How could eating leftover noodles lead to leg amputations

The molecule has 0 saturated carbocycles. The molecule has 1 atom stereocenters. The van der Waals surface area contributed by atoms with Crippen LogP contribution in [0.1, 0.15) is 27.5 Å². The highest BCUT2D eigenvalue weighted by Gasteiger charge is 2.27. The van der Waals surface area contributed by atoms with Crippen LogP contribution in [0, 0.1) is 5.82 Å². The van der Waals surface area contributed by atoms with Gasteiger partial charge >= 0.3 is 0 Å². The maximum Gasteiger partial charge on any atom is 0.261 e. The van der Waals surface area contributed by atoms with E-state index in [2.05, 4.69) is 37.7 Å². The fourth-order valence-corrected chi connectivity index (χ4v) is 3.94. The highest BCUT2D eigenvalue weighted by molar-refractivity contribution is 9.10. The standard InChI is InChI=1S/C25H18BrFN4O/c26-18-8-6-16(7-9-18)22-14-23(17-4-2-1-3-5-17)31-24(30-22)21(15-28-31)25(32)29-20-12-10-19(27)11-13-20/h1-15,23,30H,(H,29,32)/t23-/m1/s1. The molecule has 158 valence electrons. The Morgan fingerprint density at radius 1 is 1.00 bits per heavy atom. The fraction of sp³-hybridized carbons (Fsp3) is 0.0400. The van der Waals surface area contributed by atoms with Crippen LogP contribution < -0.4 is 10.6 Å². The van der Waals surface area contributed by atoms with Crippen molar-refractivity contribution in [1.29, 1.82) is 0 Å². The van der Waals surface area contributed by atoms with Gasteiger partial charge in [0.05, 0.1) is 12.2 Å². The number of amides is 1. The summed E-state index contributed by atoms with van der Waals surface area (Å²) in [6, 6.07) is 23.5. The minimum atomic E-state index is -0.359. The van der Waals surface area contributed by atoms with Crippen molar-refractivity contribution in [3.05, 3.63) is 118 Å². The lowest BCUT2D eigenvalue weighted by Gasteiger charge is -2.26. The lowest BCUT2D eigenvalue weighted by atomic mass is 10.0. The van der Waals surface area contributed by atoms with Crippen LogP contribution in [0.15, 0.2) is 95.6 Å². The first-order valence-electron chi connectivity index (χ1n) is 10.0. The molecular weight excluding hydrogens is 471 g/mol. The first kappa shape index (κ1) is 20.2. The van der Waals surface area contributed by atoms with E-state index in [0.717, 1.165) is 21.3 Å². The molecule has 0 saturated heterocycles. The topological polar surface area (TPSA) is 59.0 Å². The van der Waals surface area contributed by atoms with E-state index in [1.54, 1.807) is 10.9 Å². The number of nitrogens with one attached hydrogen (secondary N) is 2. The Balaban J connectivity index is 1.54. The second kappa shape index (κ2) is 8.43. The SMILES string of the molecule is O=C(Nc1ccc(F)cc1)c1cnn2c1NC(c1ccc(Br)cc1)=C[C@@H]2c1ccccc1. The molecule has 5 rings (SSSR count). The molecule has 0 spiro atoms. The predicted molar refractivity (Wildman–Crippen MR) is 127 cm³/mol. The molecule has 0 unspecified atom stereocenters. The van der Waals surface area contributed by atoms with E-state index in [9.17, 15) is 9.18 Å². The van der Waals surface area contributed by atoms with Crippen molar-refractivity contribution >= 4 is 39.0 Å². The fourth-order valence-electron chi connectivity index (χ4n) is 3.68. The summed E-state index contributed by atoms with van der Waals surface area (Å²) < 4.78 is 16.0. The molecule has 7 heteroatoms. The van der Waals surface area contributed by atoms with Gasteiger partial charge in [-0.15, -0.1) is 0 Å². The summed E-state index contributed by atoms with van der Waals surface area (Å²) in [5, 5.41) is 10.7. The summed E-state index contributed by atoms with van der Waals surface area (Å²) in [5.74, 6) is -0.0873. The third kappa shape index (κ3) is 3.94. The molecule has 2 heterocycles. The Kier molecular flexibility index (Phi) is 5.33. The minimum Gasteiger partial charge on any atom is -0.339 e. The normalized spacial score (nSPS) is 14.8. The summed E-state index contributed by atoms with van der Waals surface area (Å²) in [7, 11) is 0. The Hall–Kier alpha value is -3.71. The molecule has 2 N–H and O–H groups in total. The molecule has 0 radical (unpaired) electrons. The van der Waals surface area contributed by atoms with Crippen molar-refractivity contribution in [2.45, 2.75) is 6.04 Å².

The dangers of sepsis and bacterial infection were reported by doctors who amputated both legs and 10 fingers of a student who ate leftover noodles. Dr Bernard Hsu, a physician in New York, discussed the case on his YouTube channel after it was reported in the New England Journal of Medicine in 2021. While not intending to scare people into not eating leftovers, he referred to the “freak” incident when a student aged 19 endured an emergency procedure after being diagnosed with a potentially lethal bacterial infection. The man from New England was admitted to Massachusetts General Hospital in Boston 20 hours after first feeling unwell, shortly after eating leftover rice, chicken and lo mein noodles from a local restaurant. Doctors in the hospital’s paediatric intensive care centre said the man was in shock, with multiple organ failure and a serious rash. He was later diagnosed with neisseria meningitidis, also known as meningococcal disease, which caused his stiff neck, nausea, respiratory collapse, shock, and multiple organ failure. The disease is caused by bacteria and usually triggers symptoms like a sudden fever and vomiting, and can be lethal in a few hours. Although eating leftover food is unlikely to cause as severe a reaction in most cases, bacteria can quickly grow on leftover food when it is stored at room temperature. In this case, the patient had not received a recommended booster meningococcal vaccine that left him exposed to a “perfect storm” of infection. Necrosis of his arms and legs and gangrene led to amputations of parts of all 10 fingers and below-knee amputations. According to the journal, the patient had a relatively good recovery from what was a very severe and acute case of meningococcal purpura fulminans. What is sepsis? An existing infection triggers an extreme chain reaction throughout the body that can quickly become a life-threatening emergency. Infections most commonly start in the lungs, urinary tract, skin or gastrointestinal tract. It can also be the result of viral infections like Covid-19 or influenza. What are the signs and symptoms? Commonly reported signs of sepsis are elevated heart rate, extreme pain or discomfort, breathlessness, confusion, shivering and clammy or sweaty skin. Is sepsis contagious? Although it cannot spread to others, an infection that triggered sepsis could be passed on to other people. Who is at risk? People over the age of 65 and those with a weakened immunity are more at risk, as is anyone with a chronic health condition or illness like diabetes, lung and kidney disease or cancer. Those recently recovering from a recent serious illness are also at greater risk, and babies less than a year old are also more likely to contract sepsis. What should I do If I think I have symptoms? Sepsis is a medical emergency and requires an immediate diagnosis and health intervention. If symptoms are not improving, seek a doctor’s advice or visit a hospital as soon as possible.

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